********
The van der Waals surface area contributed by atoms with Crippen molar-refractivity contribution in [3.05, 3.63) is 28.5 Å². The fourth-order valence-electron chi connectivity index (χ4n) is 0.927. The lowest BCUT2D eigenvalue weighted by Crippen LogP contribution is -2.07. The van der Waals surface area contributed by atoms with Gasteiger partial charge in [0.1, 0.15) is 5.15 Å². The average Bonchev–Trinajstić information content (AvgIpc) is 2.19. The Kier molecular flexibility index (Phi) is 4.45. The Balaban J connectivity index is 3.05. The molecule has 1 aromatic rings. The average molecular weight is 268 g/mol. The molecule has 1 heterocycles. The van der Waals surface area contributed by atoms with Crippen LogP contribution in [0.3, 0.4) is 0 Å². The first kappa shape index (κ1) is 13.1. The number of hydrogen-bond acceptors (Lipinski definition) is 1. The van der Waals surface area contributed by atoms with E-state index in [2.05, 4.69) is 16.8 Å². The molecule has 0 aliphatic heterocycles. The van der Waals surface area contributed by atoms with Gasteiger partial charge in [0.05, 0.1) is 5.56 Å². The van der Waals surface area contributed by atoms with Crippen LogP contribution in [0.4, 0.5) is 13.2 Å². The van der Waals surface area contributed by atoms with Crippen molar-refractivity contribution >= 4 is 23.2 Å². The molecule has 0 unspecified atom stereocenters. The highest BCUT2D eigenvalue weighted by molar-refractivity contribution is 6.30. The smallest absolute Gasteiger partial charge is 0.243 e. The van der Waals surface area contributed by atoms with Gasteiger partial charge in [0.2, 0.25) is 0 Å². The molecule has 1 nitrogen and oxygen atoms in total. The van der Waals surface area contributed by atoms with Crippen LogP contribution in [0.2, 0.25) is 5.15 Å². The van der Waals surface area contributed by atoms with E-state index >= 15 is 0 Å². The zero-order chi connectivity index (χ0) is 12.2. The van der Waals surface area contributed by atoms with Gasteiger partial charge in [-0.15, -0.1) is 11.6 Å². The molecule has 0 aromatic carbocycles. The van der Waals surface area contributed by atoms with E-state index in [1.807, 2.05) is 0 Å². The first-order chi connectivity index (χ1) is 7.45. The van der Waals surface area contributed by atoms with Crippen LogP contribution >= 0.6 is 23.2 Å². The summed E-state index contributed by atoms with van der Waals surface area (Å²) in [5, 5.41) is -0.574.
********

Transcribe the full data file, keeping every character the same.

The van der Waals surface area contributed by atoms with Crippen molar-refractivity contribution in [3.05, 3.63) is 28.5 Å². The fourth-order valence-electron chi connectivity index (χ4n) is 0.927. The lowest BCUT2D eigenvalue weighted by Crippen LogP contribution is -2.07. The van der Waals surface area contributed by atoms with Gasteiger partial charge in [0.1, 0.15) is 5.15 Å². The average Bonchev–Trinajstić information content (AvgIpc) is 2.19. The Kier molecular flexibility index (Phi) is 4.45. The Balaban J connectivity index is 3.05. The molecule has 1 aromatic rings. The average molecular weight is 268 g/mol. The molecule has 1 heterocycles. The van der Waals surface area contributed by atoms with Crippen LogP contribution in [0.3, 0.4) is 0 Å². The first kappa shape index (κ1) is 13.1. The number of hydrogen-bond acceptors (Lipinski definition) is 1. The van der Waals surface area contributed by atoms with E-state index in [2.05, 4.69) is 16.8 Å². The molecule has 0 aliphatic heterocycles. The van der Waals surface area contributed by atoms with Gasteiger partial charge in [0.05, 0.1) is 5.56 Å². The van der Waals surface area contributed by atoms with Crippen LogP contribution in [0.4, 0.5) is 13.2 Å². The van der Waals surface area contributed by atoms with Crippen molar-refractivity contribution >= 4 is 23.2 Å². The molecule has 0 unspecified atom stereocenters. The highest BCUT2D eigenvalue weighted by molar-refractivity contribution is 6.30. The smallest absolute Gasteiger partial charge is 0.243 e. The van der Waals surface area contributed by atoms with Gasteiger partial charge in [0.2, 0.25) is 0 Å². The molecule has 1 nitrogen and oxygen atoms in total. The van der Waals surface area contributed by atoms with Crippen LogP contribution in [0.2, 0.25) is 5.15 Å². The van der Waals surface area contributed by atoms with E-state index >= 15 is 0 Å². The zero-order chi connectivity index (χ0) is 12.2. The van der Waals surface area contributed by atoms with Gasteiger partial charge in [-0.15, -0.1) is 11.6 Å². The molecule has 0 aromatic carbocycles. The van der Waals surface area contributed by atoms with E-state index in [1.807, 2.05) is 0 Å². The first-order chi connectivity index (χ1) is 7.45. The van der Waals surface area contributed by atoms with Crippen LogP contribution >= 0.6 is 23.2 Å². The summed E-state index contributed by atoms with van der Waals surface area (Å²) in [5, 5.41) is -0.574.